A bowl of partially-mashed refried beans, with a sprig of oregano as garnish.

A lot of people will tell you that really good refried beans can’t be made from canned beans. Well, I am here to tell you: okay, yeah, they’re probably right.

I’m not gonna tell you not to use dried beans, if you want to make a whole day of your refried bean adventure. Simmer ’em in a nice rich stock with a couple onion halves, a few smashed-up cloves of garlic, a bay leaf, and a handful of peppercorns for two or three hours. Throw it all in a pressure cooker (read: “Instant Pot, probably”) and you’re looking at something closer to half an hour before you get to the refried-ifying step—at which point, everything you’re about to read will apply.

I also keep a can of Goya pinto beans in the cabinet, because nachos are good as hell. If I were signing myself up for a refried bean contest, I’d do the soak-and-simmer routine for sure. For situations where the primary application can be best described as “glopped,” canned pintos are gonna do you just fine. Even on the side, I’m rarely mad about ’em.

The Herbs

Some people might tell you that oregano—warm, earthy oregano—has no place in refried beans. I am here to tell you that: again, yeah, maybe. I don’t know from “authenticity,” but I think plain ol’ Mediterranian oregano works okay. I’ve got some”hot and spicy” oregano growing out on the porch; it works well, for obvious reasons. Despite being a completely different plant, Mexican oregano doesn’t have an entirely different flavor—I think it has more of a menthol-y, bay-leaf-y taste to it. I like to infuse the fat with dried Mexican oregano at the beginning, and add a little fresh-from-the-porch oregano at the very end.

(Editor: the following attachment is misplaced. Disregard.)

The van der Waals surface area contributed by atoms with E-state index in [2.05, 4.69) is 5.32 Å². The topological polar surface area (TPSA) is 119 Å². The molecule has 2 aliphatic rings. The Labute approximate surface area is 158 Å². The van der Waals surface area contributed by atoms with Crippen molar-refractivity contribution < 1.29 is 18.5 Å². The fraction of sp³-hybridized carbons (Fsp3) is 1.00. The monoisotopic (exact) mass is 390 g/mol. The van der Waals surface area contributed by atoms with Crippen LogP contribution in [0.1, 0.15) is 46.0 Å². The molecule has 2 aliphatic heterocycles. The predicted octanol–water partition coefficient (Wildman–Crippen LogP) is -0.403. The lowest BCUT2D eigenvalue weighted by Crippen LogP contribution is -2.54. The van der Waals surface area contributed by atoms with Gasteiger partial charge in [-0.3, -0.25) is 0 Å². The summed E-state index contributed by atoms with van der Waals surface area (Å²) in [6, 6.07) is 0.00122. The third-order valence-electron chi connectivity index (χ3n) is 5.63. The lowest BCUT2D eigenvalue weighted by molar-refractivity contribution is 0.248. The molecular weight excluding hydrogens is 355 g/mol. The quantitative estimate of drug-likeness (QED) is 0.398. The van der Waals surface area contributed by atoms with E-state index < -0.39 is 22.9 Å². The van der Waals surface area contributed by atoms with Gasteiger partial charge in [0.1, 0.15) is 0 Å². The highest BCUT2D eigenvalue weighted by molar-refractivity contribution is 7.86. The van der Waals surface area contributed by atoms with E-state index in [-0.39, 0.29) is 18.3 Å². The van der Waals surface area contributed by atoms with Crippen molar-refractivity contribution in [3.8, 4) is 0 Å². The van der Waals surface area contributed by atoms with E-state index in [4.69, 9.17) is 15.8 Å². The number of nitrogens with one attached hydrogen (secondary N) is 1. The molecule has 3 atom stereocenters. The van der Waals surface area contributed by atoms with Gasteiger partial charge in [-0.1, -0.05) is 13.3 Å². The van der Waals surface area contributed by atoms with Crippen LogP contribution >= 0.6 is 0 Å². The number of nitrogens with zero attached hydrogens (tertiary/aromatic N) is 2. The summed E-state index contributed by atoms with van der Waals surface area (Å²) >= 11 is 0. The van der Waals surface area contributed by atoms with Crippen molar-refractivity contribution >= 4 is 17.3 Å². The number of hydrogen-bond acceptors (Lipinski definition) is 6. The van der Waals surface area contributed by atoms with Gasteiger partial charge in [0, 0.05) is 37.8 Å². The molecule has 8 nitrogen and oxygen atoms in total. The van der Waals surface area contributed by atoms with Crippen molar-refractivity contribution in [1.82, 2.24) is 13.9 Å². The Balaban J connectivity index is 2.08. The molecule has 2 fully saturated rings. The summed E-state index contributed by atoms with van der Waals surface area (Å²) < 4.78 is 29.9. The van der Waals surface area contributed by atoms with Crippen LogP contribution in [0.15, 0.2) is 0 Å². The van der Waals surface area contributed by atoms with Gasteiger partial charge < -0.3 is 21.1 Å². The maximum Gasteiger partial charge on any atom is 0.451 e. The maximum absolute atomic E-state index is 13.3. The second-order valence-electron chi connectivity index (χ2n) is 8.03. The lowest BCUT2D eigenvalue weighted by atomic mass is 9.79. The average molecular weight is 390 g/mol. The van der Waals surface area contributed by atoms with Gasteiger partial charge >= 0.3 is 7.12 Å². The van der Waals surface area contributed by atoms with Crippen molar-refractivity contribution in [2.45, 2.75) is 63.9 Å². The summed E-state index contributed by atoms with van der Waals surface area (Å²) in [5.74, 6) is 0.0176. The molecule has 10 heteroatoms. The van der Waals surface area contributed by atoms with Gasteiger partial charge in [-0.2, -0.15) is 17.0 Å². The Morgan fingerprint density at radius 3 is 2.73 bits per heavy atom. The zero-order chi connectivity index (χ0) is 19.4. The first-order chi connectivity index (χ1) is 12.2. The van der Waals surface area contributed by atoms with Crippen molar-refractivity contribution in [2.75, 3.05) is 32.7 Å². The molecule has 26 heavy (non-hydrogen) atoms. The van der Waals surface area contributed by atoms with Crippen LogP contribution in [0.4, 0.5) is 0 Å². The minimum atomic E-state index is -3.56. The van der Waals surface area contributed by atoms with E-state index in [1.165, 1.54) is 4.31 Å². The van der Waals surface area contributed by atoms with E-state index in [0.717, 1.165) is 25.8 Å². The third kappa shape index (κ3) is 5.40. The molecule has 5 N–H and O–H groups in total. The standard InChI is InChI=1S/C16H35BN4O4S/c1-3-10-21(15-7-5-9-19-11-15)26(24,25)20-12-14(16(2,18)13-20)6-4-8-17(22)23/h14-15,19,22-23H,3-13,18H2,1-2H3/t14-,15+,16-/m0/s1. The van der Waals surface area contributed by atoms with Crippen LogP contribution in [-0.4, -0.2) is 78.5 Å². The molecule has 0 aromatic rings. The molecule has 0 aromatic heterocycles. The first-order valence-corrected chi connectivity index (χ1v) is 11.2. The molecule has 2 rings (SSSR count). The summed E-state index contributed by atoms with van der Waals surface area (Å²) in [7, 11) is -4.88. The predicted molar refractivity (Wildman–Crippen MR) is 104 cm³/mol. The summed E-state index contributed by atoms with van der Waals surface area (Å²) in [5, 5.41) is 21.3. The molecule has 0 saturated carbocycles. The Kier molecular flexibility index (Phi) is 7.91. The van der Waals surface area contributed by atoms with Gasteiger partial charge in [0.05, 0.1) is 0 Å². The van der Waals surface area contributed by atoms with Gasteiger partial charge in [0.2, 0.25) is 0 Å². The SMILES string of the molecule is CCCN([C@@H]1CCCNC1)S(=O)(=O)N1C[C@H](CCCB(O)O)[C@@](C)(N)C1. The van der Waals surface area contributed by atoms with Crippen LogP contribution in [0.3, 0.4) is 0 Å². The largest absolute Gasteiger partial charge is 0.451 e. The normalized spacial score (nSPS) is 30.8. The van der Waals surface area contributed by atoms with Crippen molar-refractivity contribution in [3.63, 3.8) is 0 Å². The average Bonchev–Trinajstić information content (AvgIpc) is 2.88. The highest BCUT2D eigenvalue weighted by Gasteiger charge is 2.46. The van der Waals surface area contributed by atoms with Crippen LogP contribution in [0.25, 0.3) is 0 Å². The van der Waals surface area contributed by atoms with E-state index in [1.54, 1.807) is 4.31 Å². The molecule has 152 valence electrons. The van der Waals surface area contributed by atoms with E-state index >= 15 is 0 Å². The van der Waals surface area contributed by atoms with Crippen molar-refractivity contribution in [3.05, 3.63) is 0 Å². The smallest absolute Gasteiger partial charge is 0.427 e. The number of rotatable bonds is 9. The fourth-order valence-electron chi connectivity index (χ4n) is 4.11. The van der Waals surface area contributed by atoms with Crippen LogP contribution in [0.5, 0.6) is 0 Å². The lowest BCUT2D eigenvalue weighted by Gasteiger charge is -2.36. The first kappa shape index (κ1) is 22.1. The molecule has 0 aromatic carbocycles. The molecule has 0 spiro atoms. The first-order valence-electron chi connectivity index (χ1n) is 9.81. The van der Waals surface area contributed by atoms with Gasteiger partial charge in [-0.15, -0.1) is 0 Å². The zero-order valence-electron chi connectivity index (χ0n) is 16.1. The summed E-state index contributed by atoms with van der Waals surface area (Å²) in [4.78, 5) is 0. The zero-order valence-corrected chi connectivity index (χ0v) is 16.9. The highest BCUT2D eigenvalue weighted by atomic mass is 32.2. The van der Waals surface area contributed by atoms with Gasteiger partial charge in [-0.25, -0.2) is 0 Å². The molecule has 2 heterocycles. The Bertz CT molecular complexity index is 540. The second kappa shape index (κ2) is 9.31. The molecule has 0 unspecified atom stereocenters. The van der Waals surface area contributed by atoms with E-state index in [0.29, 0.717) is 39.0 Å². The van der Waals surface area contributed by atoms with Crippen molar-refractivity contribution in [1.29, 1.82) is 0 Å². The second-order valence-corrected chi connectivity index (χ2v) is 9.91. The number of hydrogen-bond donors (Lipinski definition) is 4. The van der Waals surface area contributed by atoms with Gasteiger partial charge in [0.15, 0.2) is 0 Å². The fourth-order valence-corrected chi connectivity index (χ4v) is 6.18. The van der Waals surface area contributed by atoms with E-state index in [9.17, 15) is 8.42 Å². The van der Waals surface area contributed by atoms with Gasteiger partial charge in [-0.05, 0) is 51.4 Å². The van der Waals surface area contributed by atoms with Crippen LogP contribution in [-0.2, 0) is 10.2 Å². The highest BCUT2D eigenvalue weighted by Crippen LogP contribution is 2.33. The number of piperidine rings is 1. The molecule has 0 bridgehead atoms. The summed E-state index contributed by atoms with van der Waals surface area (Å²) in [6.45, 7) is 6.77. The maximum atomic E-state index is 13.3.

The Fats

Listen. I don’t know if you’ve picked up on the vibe here, but I’m not drawing a lot of hard-and-fast rules on this one. Traditionally, you’d use lard—which, again, if I were on Iron Chef: Battle Pinto Beans, absolutely. I don’t keep a squeeze bottle of lard next to my stove, though—vegetable oil does the job, even if it is a missed opportunity for adding flavor. I also have a 50/50 mix of oil and butter squeeze-bottle’d—which has nothing to do with smoke points and everything to do with flavors—but a little butter doesn’t seem to add much of anything in the way of flavor. Olive oil is wasted; any flavor it would impart is obliterated by all the other strong, earthy flavors in play. Bacon drippings work great if you want your refried beans to taste like bacon drippings—and no judgement if you do.

Lard imparts richness in a balanced way; if you’ve got it handy, use it. If not, vegetable oil works just fine. I’ve also used the Marmite trick in these; it works.

The Aromatics

The finely minced shallot at the end brightens up what would otherwise be a pretty heavy dish. Since this only uses half an onion at the outset, which is a little impractical, I’ll sometimes add another teaspoon or so of onion—minced a little finer—at the end instead.

The Beans

Pinto. Black beans are for soup.

Yeah, I said it.

Fight me.

Recipe: Refried Beans



  1. in a 3qt. saucepan, heat lard/oil until shimmering, over medium heat. Add minced onion and garlic and cook, stirring occasionally, until onion is translucent.

  2. Add herbs and cumin and cook until fragrant—only a minute or two. Stir in beans—drained, if from a can. Cook for a few minutes, stirring occasionally.

  3. Add stock (ideally the stock you simmered them in, if you’re using previously-dried beans) to cover, and simmer—uncovered—until the beans start to separate from their skins.

  4. Mash with the back of a spoon for a texture like the one pictured, or use an immersion blender to make a smoother purée. It’ll thicken more than you might expect; add stock in small amounts until you’ve reached your desired consistency.

  5. Stir in chili powder or hot sauce, salt and pepper to taste, and finely minced shallots, and serve.